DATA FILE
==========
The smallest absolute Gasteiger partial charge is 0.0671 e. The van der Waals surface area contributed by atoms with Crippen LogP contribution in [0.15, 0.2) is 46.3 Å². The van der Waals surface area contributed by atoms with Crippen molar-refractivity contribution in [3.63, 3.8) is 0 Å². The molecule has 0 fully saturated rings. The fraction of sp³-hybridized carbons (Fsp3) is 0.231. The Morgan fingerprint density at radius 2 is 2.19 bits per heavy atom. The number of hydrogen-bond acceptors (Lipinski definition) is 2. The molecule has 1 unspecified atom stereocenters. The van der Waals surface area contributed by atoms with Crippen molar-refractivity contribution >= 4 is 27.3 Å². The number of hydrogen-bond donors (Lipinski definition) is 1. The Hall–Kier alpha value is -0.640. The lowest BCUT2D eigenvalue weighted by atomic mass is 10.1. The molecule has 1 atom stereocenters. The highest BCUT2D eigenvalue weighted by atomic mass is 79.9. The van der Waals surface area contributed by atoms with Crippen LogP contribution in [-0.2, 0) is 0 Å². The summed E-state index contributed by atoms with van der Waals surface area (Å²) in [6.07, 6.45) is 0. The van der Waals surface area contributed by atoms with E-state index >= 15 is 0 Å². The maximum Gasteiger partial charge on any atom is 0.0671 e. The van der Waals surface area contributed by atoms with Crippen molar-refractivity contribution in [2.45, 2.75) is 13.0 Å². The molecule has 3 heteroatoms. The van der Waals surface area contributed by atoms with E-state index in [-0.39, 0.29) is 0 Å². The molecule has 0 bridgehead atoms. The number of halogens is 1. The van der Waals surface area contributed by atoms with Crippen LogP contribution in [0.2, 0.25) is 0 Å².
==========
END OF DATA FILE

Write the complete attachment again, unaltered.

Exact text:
The smallest absolute Gasteiger partial charge is 0.0671 e. The van der Waals surface area contributed by atoms with Crippen LogP contribution in [0.15, 0.2) is 46.3 Å². The van der Waals surface area contributed by atoms with Crippen molar-refractivity contribution in [3.63, 3.8) is 0 Å². The molecule has 0 fully saturated rings. The fraction of sp³-hybridized carbons (Fsp3) is 0.231. The Morgan fingerprint density at radius 2 is 2.19 bits per heavy atom. The number of hydrogen-bond acceptors (Lipinski definition) is 2. The molecule has 1 unspecified atom stereocenters. The van der Waals surface area contributed by atoms with Crippen molar-refractivity contribution >= 4 is 27.3 Å². The number of hydrogen-bond donors (Lipinski definition) is 1. The Hall–Kier alpha value is -0.640. The lowest BCUT2D eigenvalue weighted by atomic mass is 10.1. The molecule has 1 atom stereocenters. The highest BCUT2D eigenvalue weighted by atomic mass is 79.9. The van der Waals surface area contributed by atoms with Crippen LogP contribution in [-0.2, 0) is 0 Å². The summed E-state index contributed by atoms with van der Waals surface area (Å²) in [6.07, 6.45) is 0. The van der Waals surface area contributed by atoms with E-state index >= 15 is 0 Å². The maximum Gasteiger partial charge on any atom is 0.0671 e. The van der Waals surface area contributed by atoms with Crippen molar-refractivity contribution in [2.45, 2.75) is 13.0 Å². The molecule has 3 heteroatoms. The van der Waals surface area contributed by atoms with E-state index in [-0.39, 0.29) is 0 Å². The molecule has 0 bridgehead atoms. The number of halogens is 1. The van der Waals surface area contributed by atoms with Crippen LogP contribution in [0.2, 0.25) is 0 Å².